L. LOWRY BALDWIN and JENNIFER L. BALDWIN, Appellants,
BOB HENRIQUEZ, as Property Appraiser of Hillsborough County; DOUG BELDEN, as Tax Collector of Hillsborough County; and LEON M. BIEGALSKI, Executive Director of the Department of Revenue, Appellees.
FINAL UNTIL TIME EXPIRES TO FILE REHEARING MOTION AND, IF
from the Circuit Court for Hillsborough County; E. Lamar
A. Borland and Robert E. V. Kelley, Jr. of Hill, Ward &
Henderson, P.A., Tampa, for Appellants.
William D. Shepherd of Hillsborough County Property
Appraiser's Office, Tampa, for Appellee Bob Henriquez.
Moody, Attorney General, Tallahassee, and Robert P. Elson,
Senior Assistant Attorney General, Tallahassee, for Appellee
appearance for Appellee Doug Belden.
Lowry Baldwin and Jennifer L. Baldwin appeal from a final
summary judgment in favor of Bob Henriquez, as Property
Appraiser for Hillsborough County, Doug Belden, as Tax
Collector, and Leon M. Biegalski, as Executive Director of
the Department of Revenue, on all three counts of the
Baldwins' amended complaint. In their complaint the
Baldwins challenged, among other things, the Property
Appraiser's denial of a homestead exemption on their
residential property for tax year 2015. We hold that the
Baldwins are not entitled to a homestead exemption for their
residential property for tax year 2015 because they failed to
maintain the subject property as their permanent residence on
January 1, 2015.
undisputed facts are as follows: In July 2013, the Baldwins
sold their residence and abandoned their homestead. On July
10, 2013, the Baldwins purchased another property with a
house on it. They did not move into that house.
Instead, in November 2013, the Baldwins demolished the
existing house on the property and began construction on a
new house on the property. During the construction of the new
house, the Baldwins resided at a leased condominium unit and
rented a storage unit for their furniture and personal items.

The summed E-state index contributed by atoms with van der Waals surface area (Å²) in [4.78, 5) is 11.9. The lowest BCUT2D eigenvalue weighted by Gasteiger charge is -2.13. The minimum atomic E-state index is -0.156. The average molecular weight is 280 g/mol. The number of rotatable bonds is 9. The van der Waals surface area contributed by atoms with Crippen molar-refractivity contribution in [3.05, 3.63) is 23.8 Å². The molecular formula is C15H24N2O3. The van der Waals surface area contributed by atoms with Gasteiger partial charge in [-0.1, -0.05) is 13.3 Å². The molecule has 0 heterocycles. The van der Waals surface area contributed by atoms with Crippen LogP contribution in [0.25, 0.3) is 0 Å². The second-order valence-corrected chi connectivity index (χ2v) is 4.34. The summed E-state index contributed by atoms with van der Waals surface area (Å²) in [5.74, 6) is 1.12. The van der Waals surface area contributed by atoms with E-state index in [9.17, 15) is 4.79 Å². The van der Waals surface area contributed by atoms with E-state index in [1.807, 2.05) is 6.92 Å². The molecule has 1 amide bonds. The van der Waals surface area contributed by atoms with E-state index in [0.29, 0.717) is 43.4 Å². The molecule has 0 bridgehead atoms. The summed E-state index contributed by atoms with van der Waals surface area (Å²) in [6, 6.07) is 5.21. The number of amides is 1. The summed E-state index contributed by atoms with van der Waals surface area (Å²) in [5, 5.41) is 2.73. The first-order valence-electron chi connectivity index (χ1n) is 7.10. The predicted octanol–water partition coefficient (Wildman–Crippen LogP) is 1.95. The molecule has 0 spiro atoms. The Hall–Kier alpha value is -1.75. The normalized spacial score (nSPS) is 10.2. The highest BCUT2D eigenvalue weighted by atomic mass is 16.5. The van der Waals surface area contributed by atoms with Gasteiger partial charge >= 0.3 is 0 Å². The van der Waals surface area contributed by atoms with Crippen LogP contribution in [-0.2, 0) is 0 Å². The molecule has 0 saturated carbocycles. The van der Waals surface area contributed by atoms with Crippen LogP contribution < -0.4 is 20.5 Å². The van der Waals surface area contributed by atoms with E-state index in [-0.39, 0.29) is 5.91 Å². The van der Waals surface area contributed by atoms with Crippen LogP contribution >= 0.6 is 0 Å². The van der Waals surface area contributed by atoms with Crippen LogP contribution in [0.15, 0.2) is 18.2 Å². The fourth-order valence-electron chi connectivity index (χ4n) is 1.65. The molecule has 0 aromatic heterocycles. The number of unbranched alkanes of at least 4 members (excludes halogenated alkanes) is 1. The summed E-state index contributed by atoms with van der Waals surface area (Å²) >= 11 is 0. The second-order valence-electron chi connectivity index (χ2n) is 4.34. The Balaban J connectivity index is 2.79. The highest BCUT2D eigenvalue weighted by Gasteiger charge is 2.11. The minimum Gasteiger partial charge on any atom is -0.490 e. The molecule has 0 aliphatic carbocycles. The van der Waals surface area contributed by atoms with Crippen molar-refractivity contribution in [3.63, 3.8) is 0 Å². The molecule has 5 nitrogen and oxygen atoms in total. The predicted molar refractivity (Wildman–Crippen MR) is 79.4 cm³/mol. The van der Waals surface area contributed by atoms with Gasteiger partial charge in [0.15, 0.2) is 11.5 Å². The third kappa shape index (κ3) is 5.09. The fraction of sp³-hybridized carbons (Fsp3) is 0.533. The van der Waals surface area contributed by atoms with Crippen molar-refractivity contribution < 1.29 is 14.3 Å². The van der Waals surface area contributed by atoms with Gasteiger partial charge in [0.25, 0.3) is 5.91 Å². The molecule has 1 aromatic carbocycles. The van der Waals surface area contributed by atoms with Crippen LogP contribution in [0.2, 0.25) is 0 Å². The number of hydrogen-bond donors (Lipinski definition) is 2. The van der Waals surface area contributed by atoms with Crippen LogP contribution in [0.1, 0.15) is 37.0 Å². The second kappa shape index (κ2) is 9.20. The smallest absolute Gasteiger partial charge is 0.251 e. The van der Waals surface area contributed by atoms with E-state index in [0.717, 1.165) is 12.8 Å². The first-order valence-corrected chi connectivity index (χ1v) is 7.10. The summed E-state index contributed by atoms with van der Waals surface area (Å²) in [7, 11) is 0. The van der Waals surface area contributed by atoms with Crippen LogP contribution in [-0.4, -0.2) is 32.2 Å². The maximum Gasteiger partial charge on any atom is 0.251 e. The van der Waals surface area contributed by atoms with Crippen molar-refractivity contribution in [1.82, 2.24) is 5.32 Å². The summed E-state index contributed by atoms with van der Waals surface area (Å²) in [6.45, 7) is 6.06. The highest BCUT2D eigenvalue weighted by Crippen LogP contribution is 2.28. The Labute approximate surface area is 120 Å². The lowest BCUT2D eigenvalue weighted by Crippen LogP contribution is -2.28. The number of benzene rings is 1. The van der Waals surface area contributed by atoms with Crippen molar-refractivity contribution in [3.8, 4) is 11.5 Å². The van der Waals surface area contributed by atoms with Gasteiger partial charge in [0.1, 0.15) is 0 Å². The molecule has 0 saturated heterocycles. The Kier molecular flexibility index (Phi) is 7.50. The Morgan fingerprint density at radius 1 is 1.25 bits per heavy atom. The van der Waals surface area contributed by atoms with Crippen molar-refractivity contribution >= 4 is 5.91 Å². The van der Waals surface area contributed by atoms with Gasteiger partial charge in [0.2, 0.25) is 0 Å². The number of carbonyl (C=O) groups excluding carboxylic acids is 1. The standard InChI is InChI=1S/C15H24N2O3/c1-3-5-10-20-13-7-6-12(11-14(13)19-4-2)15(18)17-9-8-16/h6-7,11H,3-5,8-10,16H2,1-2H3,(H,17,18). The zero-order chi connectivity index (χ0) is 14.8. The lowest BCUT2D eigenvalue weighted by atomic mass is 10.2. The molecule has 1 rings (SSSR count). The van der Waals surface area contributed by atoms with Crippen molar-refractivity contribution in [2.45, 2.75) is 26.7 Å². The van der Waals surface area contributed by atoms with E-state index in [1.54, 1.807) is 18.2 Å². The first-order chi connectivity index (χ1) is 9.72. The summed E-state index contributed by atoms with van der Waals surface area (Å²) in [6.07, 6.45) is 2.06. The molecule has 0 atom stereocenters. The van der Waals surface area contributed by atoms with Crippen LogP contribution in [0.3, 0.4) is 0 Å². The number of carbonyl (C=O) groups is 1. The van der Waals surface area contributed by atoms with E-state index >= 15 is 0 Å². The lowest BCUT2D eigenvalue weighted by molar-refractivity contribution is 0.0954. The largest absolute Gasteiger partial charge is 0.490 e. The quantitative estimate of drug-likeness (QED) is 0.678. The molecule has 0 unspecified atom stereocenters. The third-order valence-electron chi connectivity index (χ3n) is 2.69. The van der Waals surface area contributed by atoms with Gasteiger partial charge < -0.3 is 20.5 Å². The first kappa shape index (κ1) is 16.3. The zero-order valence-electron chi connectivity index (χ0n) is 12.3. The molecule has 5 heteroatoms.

They were able to use the dock on the premises of the subject
property while their new house was being constructed. When it
became obvious that the construction would not be completed
by the end of 2014, the Baldwins pitched a tent on the
subject property on December 26, 2014, and spent the night on
the subject property. Jennifer Baldwin spent one additional
night in the tent later that week. As of January 1, 2015, the
Baldwins' driver's licenses and voter registration
cards reflected the address of the subject property where the
new house was being constructed. The new house received a
temporary Certificate of Occupancy on June 9, 2015, and the
Baldwins moved into their new home on June 11, 2015. Finally,
on January 8, 2016, the new house received a final
Certificate of Occupancy.
Baldwins timely applied for homestead exemption and transfer
of homestead assessment difference (the Save Our Homes
portability benefit) for their new property for tax year
2015. They received a notice of disapproval from the Property
Appraiser informing them that their application was denied
because the subject property was not the Baldwins'
permanent residence as of January 1, 2015. Next, the Baldwins
petitioned to the Value Adjustment Board (VAB) seeking a
reversal of the Property Appraiser's denial. The VAB
agreed with the Property Appraiser and denied their petition.
Finally, the Baldwins filed a complaint in the circuit court
seeking a declaration that they were entitled to claim
homestead exemption for property tax purposes for tax year
2015. They also sought a declaration that they were entitled
to a transfer of the Save Our Homes portability benefit.
parties filed competing motions for summary judgment. The
Baldwins argued that their inability to physically occupy the
premises as of January 1, 2015, was not determinative of
their ability to claim the property as homestead because they
manifested an intent to use the property as their permanent
residence. The Property Appraiser, conversely, argued that
initial physical occupancy of the homestead property by the
taxpayer or a dependent of the taxpayer was required to
secure a homestead tax exemption.
trial court found that initial physical occupancy is not
required to establish entitlement to a homestead exemption
from ad valorem taxes. Instead, the trial court explained,
"it is one factor to consider in conjunction with
several others when determining whether an applicant has
established a permanent residence at the property for which
he seeks the exemption." It further explained that
"the determination of permanent residency is not based
on the parties' intent alone." The trial court
recognized that although the Baldwins undoubtedly intended
for the subject property to become their permanent residence
at some point in the future, the Baldwins had not yet made
the subject property their permanent residence as of January
1, 2015. Ultimately, the trial court found "insufficient
indicia of permanent residence at the subject property at the
time of assessment to support a homestead exemption."
The Baldwins timely appealed.
the facts were not in dispute and the issue before the trial
court was purely legal, we review the court's entry of
summary judgment de novo. Karayiannakis v. Nikolits,
23 So.3d 844, 845 (Fla. 4th DCA 2009).